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XO sauce is the king of condiments

But what is it really?

XO sauce is the king of condiments

Want to up your condiments game? On the prowl for the ultimate flavour-bomb ingredient? I hear you my friends, so I’m going to spill the tea on one of my fave ways to give any dish a major kick in the flavour department. XO sauce! I LOVE this stuff. It’s sticky, it’s jammy, it’s sweet-savoury, it’s packed with umami… I’m telling you, there’s nothing like it. And you need it in your life.

If you’ve never really used XO sauce before, or are a bit confused about it, I promise you’ll be busting to make a batch by the time we’re finished talking about it here. (And I have a killer recipe too).

What actually is XO sauce?

What is XO sauce

XO sauce was first developed in Hong Kong in the 1980’s, probably in the kitchen of Spring Moon at the Peninsula hotel (although other restaurants have tried to muscle in on the XO origin story, so who really knows). The name is actually a reference to XO (‘extra old’) French cognac, a super-expensive drink that gives you lots of status in HK and the reference is because XO sauce contains boujee ingredients, not because it contains cognac. Which, I know. It’s confusing. And it’s not even really a sauce in the traditional sense either; XO sauce has more the consistency of a thick, sticky marmalade.

So, what’s actually in XO sauce? A whole pile of good stuff, basically! Like dried scallops, dried shrimp and sometimes dried abalone, salty pork and aromatics of the garlic, shallots and chilli ilk. There’s saltiness from soy, sweetness from sugar, the richness of shaoxing wine, and a deeply savoury edge from the dried seafood. Once the main ingredients are finely chopped, everything is cooked together in oil in a wok to make things nice and crispy, then the liquid elements are added and the sauce simmers until it slowly reduces down to the correct sticky texture. The end result is a gorgeous balance of smoky, salty, sweet and umami flavours.

I can’t find some of the ingredients? Can I switch them out?

What is XO sauce

As mentioned, XO sauce uses some premium ingredients, and a few of these can be hard to get. For example, XO sauce should be made using artisanal Jinhua ham from Zhejiang Province in China but because of import laws, this is almost impossible to find outside of Asia. In place of Jinhua ham we use smoky bacon, for the right salty pork flavour and subtle smokiness of a good XO sauce. But either Spanish jamón or prosciutto also work well. 

Arguably the most important ingredients in XO sauce are the dried scallops (also called conpoy)  and the dried shrimp. Dried scallops in particular can be really expensive, and this comes down to their grade; small, lesser quality ones are cheaper and you can use these if you like as let’s face it; by the time they’re shredded up and cooked into the sauce, no one will know what you’ve used. Both the scallops and prawns are crucial to the flavour of the sauce so you can’t leave them out; if you don’t have a good Asian grocer near you, there are sites online where you can order dried seafood. My recipe only needs 60g of each so it’s not like you have to buy tons. All the other ingredients are commonly available; my recipe contains chillies, chilli powder, garlic, sugar, oil, shaoxing wine, soy sauces and oyster sauce.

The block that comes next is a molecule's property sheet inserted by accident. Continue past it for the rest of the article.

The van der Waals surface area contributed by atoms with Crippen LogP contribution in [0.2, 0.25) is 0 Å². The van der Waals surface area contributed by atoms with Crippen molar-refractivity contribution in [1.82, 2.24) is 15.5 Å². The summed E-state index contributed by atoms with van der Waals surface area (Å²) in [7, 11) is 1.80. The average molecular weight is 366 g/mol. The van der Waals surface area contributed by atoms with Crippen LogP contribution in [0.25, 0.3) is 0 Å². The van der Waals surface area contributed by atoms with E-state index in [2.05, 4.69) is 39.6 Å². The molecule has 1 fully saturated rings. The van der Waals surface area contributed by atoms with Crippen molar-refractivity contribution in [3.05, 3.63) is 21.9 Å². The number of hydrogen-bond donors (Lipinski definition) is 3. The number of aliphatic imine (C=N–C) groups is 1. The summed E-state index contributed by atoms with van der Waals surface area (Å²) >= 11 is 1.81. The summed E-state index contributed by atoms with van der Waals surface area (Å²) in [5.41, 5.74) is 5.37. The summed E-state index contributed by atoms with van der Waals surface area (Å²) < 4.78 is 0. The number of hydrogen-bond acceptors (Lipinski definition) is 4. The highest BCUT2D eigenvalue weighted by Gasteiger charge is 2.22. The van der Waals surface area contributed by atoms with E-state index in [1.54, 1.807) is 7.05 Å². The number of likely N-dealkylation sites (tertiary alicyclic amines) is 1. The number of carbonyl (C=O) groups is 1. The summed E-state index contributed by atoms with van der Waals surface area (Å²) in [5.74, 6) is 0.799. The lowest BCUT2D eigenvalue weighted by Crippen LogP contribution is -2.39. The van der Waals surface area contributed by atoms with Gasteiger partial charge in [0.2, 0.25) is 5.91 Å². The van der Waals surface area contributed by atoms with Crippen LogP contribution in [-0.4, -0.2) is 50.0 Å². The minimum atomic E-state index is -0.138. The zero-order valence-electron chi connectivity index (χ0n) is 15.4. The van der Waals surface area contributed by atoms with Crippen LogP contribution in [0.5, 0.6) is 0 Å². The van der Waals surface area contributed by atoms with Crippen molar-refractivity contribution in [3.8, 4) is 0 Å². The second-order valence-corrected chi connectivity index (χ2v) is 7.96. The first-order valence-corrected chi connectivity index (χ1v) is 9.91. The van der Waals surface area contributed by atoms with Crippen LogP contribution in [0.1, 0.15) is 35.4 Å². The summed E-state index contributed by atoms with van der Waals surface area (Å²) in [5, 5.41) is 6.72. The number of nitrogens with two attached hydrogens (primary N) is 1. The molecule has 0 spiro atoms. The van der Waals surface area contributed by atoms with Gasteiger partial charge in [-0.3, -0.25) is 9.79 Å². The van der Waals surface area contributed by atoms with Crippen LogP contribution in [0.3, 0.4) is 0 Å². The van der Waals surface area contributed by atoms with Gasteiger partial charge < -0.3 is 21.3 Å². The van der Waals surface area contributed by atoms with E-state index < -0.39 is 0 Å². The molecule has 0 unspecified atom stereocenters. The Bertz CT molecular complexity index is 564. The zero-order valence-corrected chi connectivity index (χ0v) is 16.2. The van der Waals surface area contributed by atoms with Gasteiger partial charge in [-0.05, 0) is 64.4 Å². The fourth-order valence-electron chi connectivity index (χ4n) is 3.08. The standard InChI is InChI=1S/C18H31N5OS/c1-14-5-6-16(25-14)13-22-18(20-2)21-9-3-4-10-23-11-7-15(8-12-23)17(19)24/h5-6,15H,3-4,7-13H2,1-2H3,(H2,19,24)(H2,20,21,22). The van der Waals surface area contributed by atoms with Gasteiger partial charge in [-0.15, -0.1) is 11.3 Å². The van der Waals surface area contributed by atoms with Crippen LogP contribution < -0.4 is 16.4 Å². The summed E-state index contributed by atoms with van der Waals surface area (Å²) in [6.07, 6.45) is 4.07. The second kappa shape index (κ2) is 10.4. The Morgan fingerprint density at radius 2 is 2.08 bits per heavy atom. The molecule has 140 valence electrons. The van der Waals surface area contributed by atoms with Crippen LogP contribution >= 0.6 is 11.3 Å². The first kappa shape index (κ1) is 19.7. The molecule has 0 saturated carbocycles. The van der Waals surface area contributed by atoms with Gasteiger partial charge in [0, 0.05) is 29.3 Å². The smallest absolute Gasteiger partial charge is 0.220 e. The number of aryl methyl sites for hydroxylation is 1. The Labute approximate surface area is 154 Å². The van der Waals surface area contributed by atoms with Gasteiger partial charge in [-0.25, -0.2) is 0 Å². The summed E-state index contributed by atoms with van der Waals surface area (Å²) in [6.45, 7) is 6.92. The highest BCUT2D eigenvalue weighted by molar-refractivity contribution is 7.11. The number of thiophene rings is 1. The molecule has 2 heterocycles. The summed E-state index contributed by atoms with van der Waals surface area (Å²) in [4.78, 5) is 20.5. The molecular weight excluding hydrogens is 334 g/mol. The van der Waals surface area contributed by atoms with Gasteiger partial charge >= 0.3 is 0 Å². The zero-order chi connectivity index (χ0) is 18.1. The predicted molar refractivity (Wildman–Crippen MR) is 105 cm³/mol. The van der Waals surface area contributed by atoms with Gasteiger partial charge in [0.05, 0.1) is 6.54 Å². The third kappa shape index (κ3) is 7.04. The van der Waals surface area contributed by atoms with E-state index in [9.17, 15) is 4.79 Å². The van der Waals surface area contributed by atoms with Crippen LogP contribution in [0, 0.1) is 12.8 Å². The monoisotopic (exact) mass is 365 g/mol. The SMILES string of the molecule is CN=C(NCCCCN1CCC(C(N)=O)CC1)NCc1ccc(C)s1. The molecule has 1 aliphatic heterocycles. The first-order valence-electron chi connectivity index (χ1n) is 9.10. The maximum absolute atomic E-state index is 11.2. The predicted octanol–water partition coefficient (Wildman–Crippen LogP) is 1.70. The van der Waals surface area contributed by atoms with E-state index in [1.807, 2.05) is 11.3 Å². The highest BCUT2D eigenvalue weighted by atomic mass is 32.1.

How do I use XO sauce?

Honestly? I put XO sauce in everything. It’s great in stir-fries and soups, it elevates noodle dishes, it’s great with eggs, I love it through fried rice and I even use it on plain steamed rice for a salty, umami hit. It works great with steamed fish and adds an edge to dumpling dipping sauces.I’ve been known to spoon it over sub-par takeaways to zhuzh them up a bit. XO elevates any dish that leans Southern Chinese and you don’t need to use much, either. In fact you shouldn’t use much as the flavours are really intense and could easily overpower. Once you become familiar with its amazing characteristics, you’ll get more confident about using it as the mood strikes you. And that mood strikes me all. the. time.

Where can I buy XO sauce? Do I need to make it?

What is XO sauce

My version is reasonably fast to make as I use my food processor; making XO sauce by hand is laborious as everything needs to be very finely chopped. But if you can’t be bothered making your own, then by all means buy some. You’ll find XO sauce in jars at your Asian grocer or even in the Asian section of a regular supermarket and there are quite a few brands. Nothing’s as good as home made though so I hope you give the recipe a go.

Fridge or pantry? How do I store XO sauce?

The best way to store home-made XO sauce is in a sterilised jar with a tight-fitting lid in the fridge; not in plastic because it could taint and stain plastic. Use our sauce up within a few months as the flavour will be the best although honestly, I’ve never actually put that to the test. XO sauce doesn’t last that long in my house! Purchased XO sauce will have storage instructions on the jar but most likely will need refrigerating after opening.

Is there a vegetarian substitute for XO sauce?

XO sauce’s signature flavour comes from dried scallops, dried shrimp and the smoky pork, but you can get vegetarian versions. There are normally two types of vego-friendly XO sauce – a mushroom based version and a soybean based one. Both chock full of umami, they’re perfect if you want all those incredible XO sauce vibes, but minus any animal products.

Try XO sauce on these recipes!

Marion's Kitchen is for everyone who finds joy in flavour and happiness in every bite. Marion's Kitchen is for everyone who finds joy in flavour and happiness in every bite.

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